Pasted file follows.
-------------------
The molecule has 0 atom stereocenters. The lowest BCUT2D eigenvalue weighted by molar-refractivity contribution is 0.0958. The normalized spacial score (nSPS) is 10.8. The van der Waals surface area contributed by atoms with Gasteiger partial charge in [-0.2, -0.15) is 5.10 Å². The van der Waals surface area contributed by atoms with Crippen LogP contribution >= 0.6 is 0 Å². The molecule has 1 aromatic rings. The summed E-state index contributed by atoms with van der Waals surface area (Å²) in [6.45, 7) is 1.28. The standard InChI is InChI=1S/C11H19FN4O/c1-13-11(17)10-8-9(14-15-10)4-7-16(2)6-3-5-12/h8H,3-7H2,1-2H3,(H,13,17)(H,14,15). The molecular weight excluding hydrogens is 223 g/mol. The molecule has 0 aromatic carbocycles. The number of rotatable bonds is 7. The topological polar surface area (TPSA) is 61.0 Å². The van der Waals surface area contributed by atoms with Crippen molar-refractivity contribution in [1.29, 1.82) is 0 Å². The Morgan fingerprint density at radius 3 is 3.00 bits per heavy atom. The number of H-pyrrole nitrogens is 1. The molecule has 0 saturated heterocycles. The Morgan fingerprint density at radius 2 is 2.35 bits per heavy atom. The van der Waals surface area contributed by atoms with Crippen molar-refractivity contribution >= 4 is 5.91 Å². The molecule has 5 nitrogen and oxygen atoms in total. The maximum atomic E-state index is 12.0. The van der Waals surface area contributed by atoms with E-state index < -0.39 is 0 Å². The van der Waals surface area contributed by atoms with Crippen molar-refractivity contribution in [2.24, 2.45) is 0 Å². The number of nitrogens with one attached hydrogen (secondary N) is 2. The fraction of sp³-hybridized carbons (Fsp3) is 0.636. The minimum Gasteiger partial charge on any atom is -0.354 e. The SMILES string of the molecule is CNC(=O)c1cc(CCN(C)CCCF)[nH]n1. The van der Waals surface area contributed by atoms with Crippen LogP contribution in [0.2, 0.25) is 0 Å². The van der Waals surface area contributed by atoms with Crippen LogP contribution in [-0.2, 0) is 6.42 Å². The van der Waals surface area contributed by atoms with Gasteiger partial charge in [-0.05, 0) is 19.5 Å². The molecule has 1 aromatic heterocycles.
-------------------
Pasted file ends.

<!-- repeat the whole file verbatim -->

The molecule has 0 atom stereocenters. The lowest BCUT2D eigenvalue weighted by molar-refractivity contribution is 0.0958. The normalized spacial score (nSPS) is 10.8. The van der Waals surface area contributed by atoms with Gasteiger partial charge in [-0.2, -0.15) is 5.10 Å². The van der Waals surface area contributed by atoms with Crippen LogP contribution >= 0.6 is 0 Å². The molecule has 1 aromatic rings. The summed E-state index contributed by atoms with van der Waals surface area (Å²) in [6.45, 7) is 1.28. The standard InChI is InChI=1S/C11H19FN4O/c1-13-11(17)10-8-9(14-15-10)4-7-16(2)6-3-5-12/h8H,3-7H2,1-2H3,(H,13,17)(H,14,15). The molecular weight excluding hydrogens is 223 g/mol. The molecule has 0 aromatic carbocycles. The number of rotatable bonds is 7. The topological polar surface area (TPSA) is 61.0 Å². The van der Waals surface area contributed by atoms with Crippen molar-refractivity contribution in [1.29, 1.82) is 0 Å². The Morgan fingerprint density at radius 3 is 3.00 bits per heavy atom. The number of H-pyrrole nitrogens is 1. The molecule has 0 saturated heterocycles. The Morgan fingerprint density at radius 2 is 2.35 bits per heavy atom. The van der Waals surface area contributed by atoms with Crippen molar-refractivity contribution >= 4 is 5.91 Å². The molecule has 5 nitrogen and oxygen atoms in total. The maximum atomic E-state index is 12.0. The van der Waals surface area contributed by atoms with E-state index < -0.39 is 0 Å². The van der Waals surface area contributed by atoms with Crippen molar-refractivity contribution in [2.24, 2.45) is 0 Å². The number of nitrogens with one attached hydrogen (secondary N) is 2. The fraction of sp³-hybridized carbons (Fsp3) is 0.636. The minimum Gasteiger partial charge on any atom is -0.354 e. The SMILES string of the molecule is CNC(=O)c1cc(CCN(C)CCCF)[nH]n1. The van der Waals surface area contributed by atoms with Crippen LogP contribution in [0.2, 0.25) is 0 Å². The van der Waals surface area contributed by atoms with Crippen LogP contribution in [-0.2, 0) is 6.42 Å². The van der Waals surface area contributed by atoms with Gasteiger partial charge in [-0.05, 0) is 19.5 Å². The molecule has 1 aromatic heterocycles.